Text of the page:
online accessibility checklist

Online Accessibility Checklist for Small Businesses

Accessibility online means having a website or online space that is accessible to folks of all ages and abilities, regardless of device or situational limitations. It’s important to understand all the ways we can adjust our online spaces to be inclusive for everyone. We have created a Website Accessibility Checklist to ensure that your website is comprehensive for all folks, and caters to a diverse range of devices, skills, situations, as well as hearing, movement, sight, and cognitive abilities. 

Cater to Any Level of Digital Skills

online accessbility checklist

Check yourself - you might have digital privilege. The things that may seem obvious to you are not always common knowledge to someone who has less experience. We want to create a user experience that doesn’t require high-tech skills to navigate, so that they can focus on your products or services, and not on how to find the information that they need. Have a clear call-to-action and easy to find information and get rid of cluttered sentences that don’t add value to your website. Your important details should not be buried like hidden treasure. 

Format for a Variety of Devices

If you’ve ever landed on a mobile version of a website that was a chaotic mess or didn’t load properly then you know it's a pretty quick way to lose an interested customer. Check your website or online store on multiple devices for mobile use so that no matter what device your viewer is on they can still access the information they need. Gather feedback from users of different experience levels by asking your your friends and family review your website from their devices.

Situational Accessibility

online accessibility guidelines

Situational limitations are when the viewer is unable to attain the information from your website based on the external situation. If they are in a place that they cannot play audio and your website or content requires audio to be fully understood then they are left out and will quickly move on. Your viewers might be somewhere that has low bandwidth or slow internet connection, and if your website is packed with awesome videos that take a long time to load then it won’t be a very awesome experience for them when there is no information beyond the videos that won’t load.

Neurological and Cognitive Disabilities

Many conditions can affect a person’s cognitive abilities of perception, memory, language, attention, problem-solving, and comprehension. Your customers and viewers with developmental disabilities, attention deficit hyperactivity disorder (ADHD), autism, dementia, dyslexia, and other conditions will benefit from an online space that is free of unnecessary distractions, has clearly laid out information and provides information in more than one way (such as text and video instructions.)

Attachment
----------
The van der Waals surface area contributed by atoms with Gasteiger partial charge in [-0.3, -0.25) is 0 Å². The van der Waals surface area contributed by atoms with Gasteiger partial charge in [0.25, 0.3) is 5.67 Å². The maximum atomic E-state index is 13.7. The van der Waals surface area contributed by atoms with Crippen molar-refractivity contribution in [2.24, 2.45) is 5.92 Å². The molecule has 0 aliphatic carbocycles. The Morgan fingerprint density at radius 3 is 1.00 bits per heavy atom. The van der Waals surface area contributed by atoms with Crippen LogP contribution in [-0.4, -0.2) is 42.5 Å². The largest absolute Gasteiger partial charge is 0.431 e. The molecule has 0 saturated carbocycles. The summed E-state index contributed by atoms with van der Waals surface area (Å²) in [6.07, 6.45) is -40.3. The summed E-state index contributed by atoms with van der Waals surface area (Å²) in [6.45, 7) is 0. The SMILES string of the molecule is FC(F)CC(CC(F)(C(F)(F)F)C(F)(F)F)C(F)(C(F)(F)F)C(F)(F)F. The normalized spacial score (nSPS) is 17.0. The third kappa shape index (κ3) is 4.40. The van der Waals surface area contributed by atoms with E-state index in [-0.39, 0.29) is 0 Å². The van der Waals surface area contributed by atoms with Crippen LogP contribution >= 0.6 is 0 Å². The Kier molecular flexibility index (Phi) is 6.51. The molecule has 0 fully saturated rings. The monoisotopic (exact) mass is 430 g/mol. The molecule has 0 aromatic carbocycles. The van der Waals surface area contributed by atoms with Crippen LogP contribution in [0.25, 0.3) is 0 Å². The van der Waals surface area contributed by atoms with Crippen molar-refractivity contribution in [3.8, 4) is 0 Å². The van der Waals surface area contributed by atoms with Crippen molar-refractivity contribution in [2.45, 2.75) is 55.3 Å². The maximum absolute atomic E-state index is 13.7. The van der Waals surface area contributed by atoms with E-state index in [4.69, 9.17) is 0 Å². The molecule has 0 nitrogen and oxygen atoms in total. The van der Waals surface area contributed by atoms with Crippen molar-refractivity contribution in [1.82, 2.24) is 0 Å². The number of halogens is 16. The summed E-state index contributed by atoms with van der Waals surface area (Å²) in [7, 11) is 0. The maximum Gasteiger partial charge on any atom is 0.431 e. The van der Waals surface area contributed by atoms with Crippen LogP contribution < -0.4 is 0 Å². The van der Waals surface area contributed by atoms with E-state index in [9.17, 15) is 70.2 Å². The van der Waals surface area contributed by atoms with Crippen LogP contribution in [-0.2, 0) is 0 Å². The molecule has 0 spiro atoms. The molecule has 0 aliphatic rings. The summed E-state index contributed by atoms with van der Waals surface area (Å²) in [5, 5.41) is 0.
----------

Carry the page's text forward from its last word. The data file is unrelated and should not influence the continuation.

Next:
Physical Motor Skills/Physical Disabilities

Some users may have difficulty moving parts of their bodies, including making the precise movements needed to use a mouse. Keyboard navigation is used by many people and should be considered and tested to ensure all parts of your website are accessible using only your keyboard. Tasks that have a limited time to complete are also another potential barrier for someone who has a mobility disability.

Accessibility for Visual Impairments

online accessibility guidelines

Many people with visual impairments use a text reader to collect information online. If your website is full of unnecessary information or misleading links, the experience will be jarring and unproductive for someone trying to navigate based on the text on the screen. Users with a visual impairment also include the partial or total inability to perceive colour contrasts and choosing your fonts and colours for your text is an important part of being inclusive to all persons.

Accessibility for Hearing Impairment

Some users have a reduced ability to hear and important information should not be delivered exclusively through auditory channels without the use of subtitles. There are a variety of different types of hearing impairments that affect people of all ages. Having adjustable volume that can be increased may help someone with conductive hearing loss but using closed captions or transcribing your audio is a better way to guarantee that your material is accessible.


Conditions such as epilepsy can cause seizures that are often triggered by flashing lights. When creating your flashy new popup or sales promotion, don’t get carried away with flashing or quickly changing images. Our brains need at least two seconds to absorb an image properly so make sure your videos are intentionally edited.


Some accessibility barriers are apparent, but some are not. It is important to consider the various limitations a website could present to someone that has a different perspective than the one that we have experienced. Let's work together to make the world (digital and IRL) a more accessible and welcoming place. If you liked this blog post and want to get even more business tips and guides sent straight to your inbox, sign up for the Grow Gang Newsletter! Need help with your website design? Book a free consultation with Grow and Behold Digital and start working with a team that’s dedicated to your online success.

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